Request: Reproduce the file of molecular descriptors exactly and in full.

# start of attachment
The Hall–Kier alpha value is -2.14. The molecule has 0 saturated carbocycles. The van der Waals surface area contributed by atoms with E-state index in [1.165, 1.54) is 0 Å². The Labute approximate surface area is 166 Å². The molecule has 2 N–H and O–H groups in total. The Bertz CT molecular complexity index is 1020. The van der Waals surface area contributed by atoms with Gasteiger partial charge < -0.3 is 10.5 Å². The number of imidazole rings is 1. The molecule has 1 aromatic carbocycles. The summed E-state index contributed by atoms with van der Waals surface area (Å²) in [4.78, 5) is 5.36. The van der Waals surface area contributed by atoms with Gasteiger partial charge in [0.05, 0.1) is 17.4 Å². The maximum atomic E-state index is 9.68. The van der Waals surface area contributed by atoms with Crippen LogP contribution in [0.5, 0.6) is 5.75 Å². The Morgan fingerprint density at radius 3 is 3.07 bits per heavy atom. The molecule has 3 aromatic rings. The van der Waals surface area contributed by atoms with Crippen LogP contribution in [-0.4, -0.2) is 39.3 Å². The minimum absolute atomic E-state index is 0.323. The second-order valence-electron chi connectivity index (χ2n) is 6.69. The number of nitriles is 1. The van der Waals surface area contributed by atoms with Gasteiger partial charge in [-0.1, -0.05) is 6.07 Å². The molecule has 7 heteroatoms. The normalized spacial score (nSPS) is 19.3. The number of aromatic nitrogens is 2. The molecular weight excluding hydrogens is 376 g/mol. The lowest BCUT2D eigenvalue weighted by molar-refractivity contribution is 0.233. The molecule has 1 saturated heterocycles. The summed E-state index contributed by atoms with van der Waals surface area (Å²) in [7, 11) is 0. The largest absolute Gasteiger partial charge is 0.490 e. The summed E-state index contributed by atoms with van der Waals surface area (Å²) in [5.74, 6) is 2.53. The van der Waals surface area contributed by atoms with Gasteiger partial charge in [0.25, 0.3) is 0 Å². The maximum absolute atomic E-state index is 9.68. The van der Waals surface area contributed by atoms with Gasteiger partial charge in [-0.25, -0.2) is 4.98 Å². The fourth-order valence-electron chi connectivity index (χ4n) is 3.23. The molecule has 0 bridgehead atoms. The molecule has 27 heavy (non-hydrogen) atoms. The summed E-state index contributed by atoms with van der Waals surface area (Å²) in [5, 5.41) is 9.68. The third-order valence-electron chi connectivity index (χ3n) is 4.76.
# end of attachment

The Hall–Kier alpha value is -2.14. The molecule has 0 saturated carbocycles. The van der Waals surface area contributed by atoms with E-state index in [1.165, 1.54) is 0 Å². The Labute approximate surface area is 166 Å². The molecule has 2 N–H and O–H groups in total. The Bertz CT molecular complexity index is 1020. The van der Waals surface area contributed by atoms with Gasteiger partial charge < -0.3 is 10.5 Å². The number of imidazole rings is 1. The molecule has 1 aromatic carbocycles. The summed E-state index contributed by atoms with van der Waals surface area (Å²) in [4.78, 5) is 5.36. The van der Waals surface area contributed by atoms with Gasteiger partial charge in [0.05, 0.1) is 17.4 Å². The maximum atomic E-state index is 9.68. The van der Waals surface area contributed by atoms with Crippen LogP contribution in [0.5, 0.6) is 5.75 Å². The Morgan fingerprint density at radius 3 is 3.07 bits per heavy atom. The molecule has 3 aromatic rings. The van der Waals surface area contributed by atoms with Crippen LogP contribution in [-0.4, -0.2) is 39.3 Å². The minimum absolute atomic E-state index is 0.323. The second-order valence-electron chi connectivity index (χ2n) is 6.69. The number of nitriles is 1. The van der Waals surface area contributed by atoms with Gasteiger partial charge in [-0.1, -0.05) is 6.07 Å². The molecule has 7 heteroatoms. The normalized spacial score (nSPS) is 19.3. The number of aromatic nitrogens is 2. The molecular weight excluding hydrogens is 376 g/mol. The lowest BCUT2D eigenvalue weighted by molar-refractivity contribution is 0.233. The molecule has 1 saturated heterocycles. The summed E-state index contributed by atoms with van der Waals surface area (Å²) in [7, 11) is 0. The largest absolute Gasteiger partial charge is 0.490 e. The summed E-state index contributed by atoms with van der Waals surface area (Å²) in [5.74, 6) is 2.53. The van der Waals surface area contributed by atoms with Gasteiger partial charge in [0.25, 0.3) is 0 Å². The maximum absolute atomic E-state index is 9.68. The van der Waals surface area contributed by atoms with Gasteiger partial charge in [-0.25, -0.2) is 4.98 Å². The fourth-order valence-electron chi connectivity index (χ4n) is 3.23. The molecule has 0 bridgehead atoms. The molecule has 27 heavy (non-hydrogen) atoms. The summed E-state index contributed by atoms with van der Waals surface area (Å²) in [5, 5.41) is 9.68. The third-order valence-electron chi connectivity index (χ3n) is 4.76.